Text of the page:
How Often Should a Diabetic See a Podiatrist?

If you’ve recently been diagnosed with diabetes, suddenly your calendar will fill with appointments for a whole team of health professionals such as a dietitian, optometrist, endocrinologist, and podiatrist, as well as your GP.

Some will help you to manage your condition, while others aim to prevent some of the complications which commonly arise. For example, as a diabetic, your risk of developing foot problems rises significantly due to two common features of the disease:

  1. Reduced blood flow to the feet – which means any sores or other problems will take longer to heal; and
  2. Reduced sensitivity of the nervous system – which means the diabetic individual may not even notice blisters, pain or sores developing on their feet and lower limbs in the first place.

How often should a diabetic see a podiatrist? At least once a year to prevent complications like foot ulcers.

How Often Should a Diabetic see a Podiatrist?

Due to this increased risk of foot problems, it is recommended that diabetics visit their podiatrist for a diabetic foot assessment regularly; the frequency depends on the type of diabetes.

  • Type 1 diabetes – for those with type 1 diabetes, a diabetic foot assessment every six months is advised.
  • Type 2 diabetes – the risk is slightly less for those with type 2 diabetes, so an annual checkup is usually recommended.

While podiatry services in Australia generally aren’t covered by Medicare, as an individual with a chronic health condition you may be able to access a rebate if you have a referral from your GP.

What’s Involved in a Diabetic Foot Assessment?

As part of a diabetic foot assessment, your podiatrist will check:

  • The blood flow to your feet by recording the pulse rate in two places – on the top of your foot (the dorsalis pedis), and the inside of the ankle (tibialis posterior). Should there be any concerns about reduced blood flow, your GP will be notified and you will need ultrasounds and further investigations.
  • Your podiatrist will also check the sensitivity of the nerve endings in your feet. While you have your eyes closed, you will be asked to identify different sensations, such as sharp, blunt, hot, or cold. While most people take these sensations for granted, the nerves can be damaged by diabetes.

You can see why it’s really important for diabetics to take extra care of their feet: The decreased nerve sensitivity means that as a diabetic, you may not feel and therefore notice any sores or other problems; and the reduced blood flow means that the body’s healing ability is impaired.

As a result, if left unnoticed and/or untreated, sores, ingrown toenails and other problems may lead to infection.

Infection can cause serious health complications, such as ulcers and even the possibility of amputation of toes or feet.

regular diabetic foot assessment could prevent the need for amputation

Is There a Diabetes Podiatrist Near Me?

At our Redlands podiatry clinic, we offer personal diabetic foot care to help you manage the risk of complications, by providing you with education and support around:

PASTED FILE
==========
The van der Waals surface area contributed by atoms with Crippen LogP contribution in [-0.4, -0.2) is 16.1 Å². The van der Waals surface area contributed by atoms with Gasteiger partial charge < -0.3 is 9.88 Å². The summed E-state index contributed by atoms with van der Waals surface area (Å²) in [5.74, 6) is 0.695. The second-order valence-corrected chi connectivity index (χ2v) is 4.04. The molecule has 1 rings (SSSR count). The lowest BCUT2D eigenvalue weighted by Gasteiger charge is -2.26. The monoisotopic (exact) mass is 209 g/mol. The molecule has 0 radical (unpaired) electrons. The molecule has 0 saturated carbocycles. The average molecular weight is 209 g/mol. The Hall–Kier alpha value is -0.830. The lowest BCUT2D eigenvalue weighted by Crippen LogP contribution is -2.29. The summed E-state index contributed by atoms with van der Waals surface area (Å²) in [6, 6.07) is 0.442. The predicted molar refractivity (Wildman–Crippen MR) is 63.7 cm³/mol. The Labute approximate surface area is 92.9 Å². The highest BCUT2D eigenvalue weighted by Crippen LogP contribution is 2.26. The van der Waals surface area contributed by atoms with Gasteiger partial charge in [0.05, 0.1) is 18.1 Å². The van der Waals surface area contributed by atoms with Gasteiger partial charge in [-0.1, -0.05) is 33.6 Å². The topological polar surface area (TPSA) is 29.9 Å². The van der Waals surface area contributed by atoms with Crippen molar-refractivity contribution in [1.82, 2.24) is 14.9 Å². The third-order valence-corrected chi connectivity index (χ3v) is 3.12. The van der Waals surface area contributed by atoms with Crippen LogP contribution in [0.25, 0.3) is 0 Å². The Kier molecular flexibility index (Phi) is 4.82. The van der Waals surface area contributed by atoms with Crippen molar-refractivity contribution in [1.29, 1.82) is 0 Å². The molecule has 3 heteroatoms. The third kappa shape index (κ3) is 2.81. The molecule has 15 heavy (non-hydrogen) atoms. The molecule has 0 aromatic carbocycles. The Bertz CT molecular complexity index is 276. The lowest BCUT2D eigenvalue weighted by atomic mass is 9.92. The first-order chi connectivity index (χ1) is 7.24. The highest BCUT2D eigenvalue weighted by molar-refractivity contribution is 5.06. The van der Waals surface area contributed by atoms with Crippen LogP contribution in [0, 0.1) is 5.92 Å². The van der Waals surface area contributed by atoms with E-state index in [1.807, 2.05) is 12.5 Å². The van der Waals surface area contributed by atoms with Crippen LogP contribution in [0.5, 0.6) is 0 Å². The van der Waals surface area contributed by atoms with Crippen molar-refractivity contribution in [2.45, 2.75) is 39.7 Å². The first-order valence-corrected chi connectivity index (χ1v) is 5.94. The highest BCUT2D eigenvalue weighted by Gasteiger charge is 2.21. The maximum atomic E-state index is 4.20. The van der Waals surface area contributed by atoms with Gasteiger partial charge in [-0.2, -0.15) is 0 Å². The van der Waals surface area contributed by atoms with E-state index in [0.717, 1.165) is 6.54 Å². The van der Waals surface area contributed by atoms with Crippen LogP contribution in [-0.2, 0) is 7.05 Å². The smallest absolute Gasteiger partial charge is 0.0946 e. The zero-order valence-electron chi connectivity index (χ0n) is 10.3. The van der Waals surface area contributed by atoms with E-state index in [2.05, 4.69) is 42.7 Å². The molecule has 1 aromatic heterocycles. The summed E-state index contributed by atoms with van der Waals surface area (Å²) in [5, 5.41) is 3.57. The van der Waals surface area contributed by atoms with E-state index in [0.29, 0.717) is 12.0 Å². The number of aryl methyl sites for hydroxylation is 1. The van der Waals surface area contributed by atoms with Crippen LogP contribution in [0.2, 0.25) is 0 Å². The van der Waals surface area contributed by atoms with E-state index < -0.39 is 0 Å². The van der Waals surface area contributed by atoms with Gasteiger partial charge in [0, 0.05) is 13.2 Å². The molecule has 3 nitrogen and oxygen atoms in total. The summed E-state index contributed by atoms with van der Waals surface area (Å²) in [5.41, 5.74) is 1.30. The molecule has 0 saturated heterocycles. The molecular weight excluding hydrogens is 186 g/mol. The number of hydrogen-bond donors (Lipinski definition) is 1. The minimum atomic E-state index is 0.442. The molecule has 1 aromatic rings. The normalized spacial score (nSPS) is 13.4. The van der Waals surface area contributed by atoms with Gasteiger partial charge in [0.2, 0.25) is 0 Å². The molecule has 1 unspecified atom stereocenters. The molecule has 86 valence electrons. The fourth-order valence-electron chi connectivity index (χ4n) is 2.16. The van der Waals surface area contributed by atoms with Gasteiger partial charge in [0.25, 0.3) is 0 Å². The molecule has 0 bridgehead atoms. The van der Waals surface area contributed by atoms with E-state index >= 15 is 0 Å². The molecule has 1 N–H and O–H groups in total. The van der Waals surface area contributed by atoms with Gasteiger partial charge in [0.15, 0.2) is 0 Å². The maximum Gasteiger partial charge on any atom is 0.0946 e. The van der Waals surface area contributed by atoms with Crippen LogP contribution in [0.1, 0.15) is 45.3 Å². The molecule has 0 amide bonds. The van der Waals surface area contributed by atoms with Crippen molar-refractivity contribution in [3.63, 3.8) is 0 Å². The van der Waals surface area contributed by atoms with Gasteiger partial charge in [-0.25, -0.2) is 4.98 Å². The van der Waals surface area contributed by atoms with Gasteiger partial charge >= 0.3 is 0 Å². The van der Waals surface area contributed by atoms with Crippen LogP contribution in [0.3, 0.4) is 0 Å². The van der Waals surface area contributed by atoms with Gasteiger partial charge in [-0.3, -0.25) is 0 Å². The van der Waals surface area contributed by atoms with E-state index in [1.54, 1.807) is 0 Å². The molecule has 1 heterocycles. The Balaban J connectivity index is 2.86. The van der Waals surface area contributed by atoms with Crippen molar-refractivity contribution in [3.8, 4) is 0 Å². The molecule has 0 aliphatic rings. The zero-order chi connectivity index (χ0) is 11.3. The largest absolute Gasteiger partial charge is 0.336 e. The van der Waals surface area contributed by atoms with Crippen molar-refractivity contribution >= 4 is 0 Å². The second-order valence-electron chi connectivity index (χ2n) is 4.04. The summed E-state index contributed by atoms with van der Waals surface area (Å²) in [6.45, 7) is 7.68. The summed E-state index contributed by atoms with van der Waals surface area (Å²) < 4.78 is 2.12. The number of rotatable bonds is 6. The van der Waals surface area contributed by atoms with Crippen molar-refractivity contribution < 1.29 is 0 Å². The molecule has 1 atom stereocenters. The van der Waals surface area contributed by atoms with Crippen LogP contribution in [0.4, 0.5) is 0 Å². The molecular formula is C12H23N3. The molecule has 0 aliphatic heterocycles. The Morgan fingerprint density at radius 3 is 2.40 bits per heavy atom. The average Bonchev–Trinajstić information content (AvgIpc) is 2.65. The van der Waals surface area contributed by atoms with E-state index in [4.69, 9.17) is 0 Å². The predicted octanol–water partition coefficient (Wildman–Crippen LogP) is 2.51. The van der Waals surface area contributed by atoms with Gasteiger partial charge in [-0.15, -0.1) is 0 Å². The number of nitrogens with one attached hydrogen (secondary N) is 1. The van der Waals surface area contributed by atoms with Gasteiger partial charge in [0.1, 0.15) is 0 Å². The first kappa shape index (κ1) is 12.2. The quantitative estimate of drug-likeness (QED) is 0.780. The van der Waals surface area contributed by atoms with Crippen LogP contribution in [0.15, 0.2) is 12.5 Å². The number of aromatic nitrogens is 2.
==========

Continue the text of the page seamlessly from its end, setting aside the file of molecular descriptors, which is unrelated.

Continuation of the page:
• Foot hygiene and cleanliness;
  • Daily foot examination, to check for visual signs of broken skin, punctures, cuts and wounds, because you may not feel or notice them otherwise;
  • Cutting toenails correctly, to reduce the risk of cuts and infection;
  • Footwear. This is crucial for diabetics, as poorly fitting shoes can lead to blisters, corns, calluses and worse. At our Redlands podiatry clinic we can provide guidance on the type of shoe and features to look for; we even offer a professional shoe fitting service and stock a range of quality footwear.

Regular appointments with your local podiatrist, in conjunction with the care of your GP, dietitian and other allied health professionals, will ensure that any potential problems associated with your condition can be detected as early as possible – when they are far easier to treat.

If you have ever wondered, “Is there a diabetes podiatrist near me?” – then call our Redlands podiatry clinic today on 3207 4736 to organise a diabetic foot assessment. 

Sports Podiatry

Sports podiatry focuses on the diagnosis, treatment, management and prevention of injuries to the feet and lower limbs, sustained during sports and other physical activities.

When you consider that a quarter of the bones in our entire body are located in our feet you can easily understand why they might be more susceptible to injury.

sports podiatry brisbane

Add to this the fact that sport and other high impact activities can subject our feet to loads and forces of up to 10 to 15 times our body weight, it’s easy to see how serious damage can occur – from a sprained ankle, to black bruised toenails, hamstring strains, and painful foot fractures.

As a keen enthusiast of activities such as surfing, hiking, skiing, bike riding, touch football and indoor soccer myself, I have developed a particular interest in the field of sport podiatry.

Common Sports Injuries

At our clinic in the bayside suburbs of Brisbane, we see a lot of clients suffering from sports injuries. Here are five of the most common:

1. Sesamoiditis

How can something as small as your toes, cause so much pain?!

The sesamoids are two small bones beneath the joint of your big toe, within the tendons; sesamoiditis is the name given when there is an inflammation in these bones.